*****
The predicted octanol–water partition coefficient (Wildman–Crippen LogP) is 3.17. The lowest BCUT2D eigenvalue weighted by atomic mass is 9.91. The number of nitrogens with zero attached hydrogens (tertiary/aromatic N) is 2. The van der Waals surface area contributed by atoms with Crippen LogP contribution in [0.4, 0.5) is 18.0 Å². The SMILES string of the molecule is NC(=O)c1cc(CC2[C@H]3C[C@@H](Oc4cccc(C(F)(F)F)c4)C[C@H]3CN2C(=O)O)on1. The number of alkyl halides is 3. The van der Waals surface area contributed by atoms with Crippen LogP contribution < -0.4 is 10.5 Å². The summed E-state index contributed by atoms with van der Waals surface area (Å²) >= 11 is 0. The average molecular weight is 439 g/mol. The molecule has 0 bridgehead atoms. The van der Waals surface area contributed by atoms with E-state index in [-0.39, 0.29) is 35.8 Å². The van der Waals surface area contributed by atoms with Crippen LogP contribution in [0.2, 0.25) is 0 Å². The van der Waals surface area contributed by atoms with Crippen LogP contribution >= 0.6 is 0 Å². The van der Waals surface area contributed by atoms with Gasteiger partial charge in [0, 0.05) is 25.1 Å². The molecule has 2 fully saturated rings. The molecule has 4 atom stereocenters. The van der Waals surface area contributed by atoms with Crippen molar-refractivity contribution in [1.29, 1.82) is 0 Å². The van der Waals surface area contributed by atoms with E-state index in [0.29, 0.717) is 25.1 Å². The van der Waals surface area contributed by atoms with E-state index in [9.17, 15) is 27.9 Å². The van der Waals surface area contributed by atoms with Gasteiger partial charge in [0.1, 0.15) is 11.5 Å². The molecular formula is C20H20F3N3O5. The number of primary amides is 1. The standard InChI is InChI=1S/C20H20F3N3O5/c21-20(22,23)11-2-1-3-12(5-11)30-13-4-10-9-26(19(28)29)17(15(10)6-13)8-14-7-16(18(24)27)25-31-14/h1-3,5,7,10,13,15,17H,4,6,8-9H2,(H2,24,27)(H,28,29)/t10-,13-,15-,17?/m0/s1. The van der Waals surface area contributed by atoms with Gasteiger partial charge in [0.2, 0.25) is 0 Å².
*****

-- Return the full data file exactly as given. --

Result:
The predicted octanol–water partition coefficient (Wildman–Crippen LogP) is 3.17. The lowest BCUT2D eigenvalue weighted by atomic mass is 9.91. The number of nitrogens with zero attached hydrogens (tertiary/aromatic N) is 2. The van der Waals surface area contributed by atoms with Crippen LogP contribution in [0.4, 0.5) is 18.0 Å². The SMILES string of the molecule is NC(=O)c1cc(CC2[C@H]3C[C@@H](Oc4cccc(C(F)(F)F)c4)C[C@H]3CN2C(=O)O)on1. The number of alkyl halides is 3. The van der Waals surface area contributed by atoms with Crippen LogP contribution < -0.4 is 10.5 Å². The summed E-state index contributed by atoms with van der Waals surface area (Å²) >= 11 is 0. The average molecular weight is 439 g/mol. The molecule has 0 bridgehead atoms. The van der Waals surface area contributed by atoms with E-state index in [-0.39, 0.29) is 35.8 Å². The van der Waals surface area contributed by atoms with Crippen LogP contribution in [0.2, 0.25) is 0 Å². The van der Waals surface area contributed by atoms with Crippen LogP contribution >= 0.6 is 0 Å². The van der Waals surface area contributed by atoms with Gasteiger partial charge in [0, 0.05) is 25.1 Å². The molecule has 2 fully saturated rings. The molecule has 4 atom stereocenters. The van der Waals surface area contributed by atoms with Crippen molar-refractivity contribution in [1.29, 1.82) is 0 Å². The van der Waals surface area contributed by atoms with E-state index in [0.29, 0.717) is 25.1 Å². The van der Waals surface area contributed by atoms with E-state index in [9.17, 15) is 27.9 Å². The van der Waals surface area contributed by atoms with Gasteiger partial charge in [0.1, 0.15) is 11.5 Å². The molecular formula is C20H20F3N3O5. The number of primary amides is 1. The standard InChI is InChI=1S/C20H20F3N3O5/c21-20(22,23)11-2-1-3-12(5-11)30-13-4-10-9-26(19(28)29)17(15(10)6-13)8-14-7-16(18(24)27)25-31-14/h1-3,5,7,10,13,15,17H,4,6,8-9H2,(H2,24,27)(H,28,29)/t10-,13-,15-,17?/m0/s1. The van der Waals surface area contributed by atoms with Gasteiger partial charge in [0.2, 0.25) is 0 Å².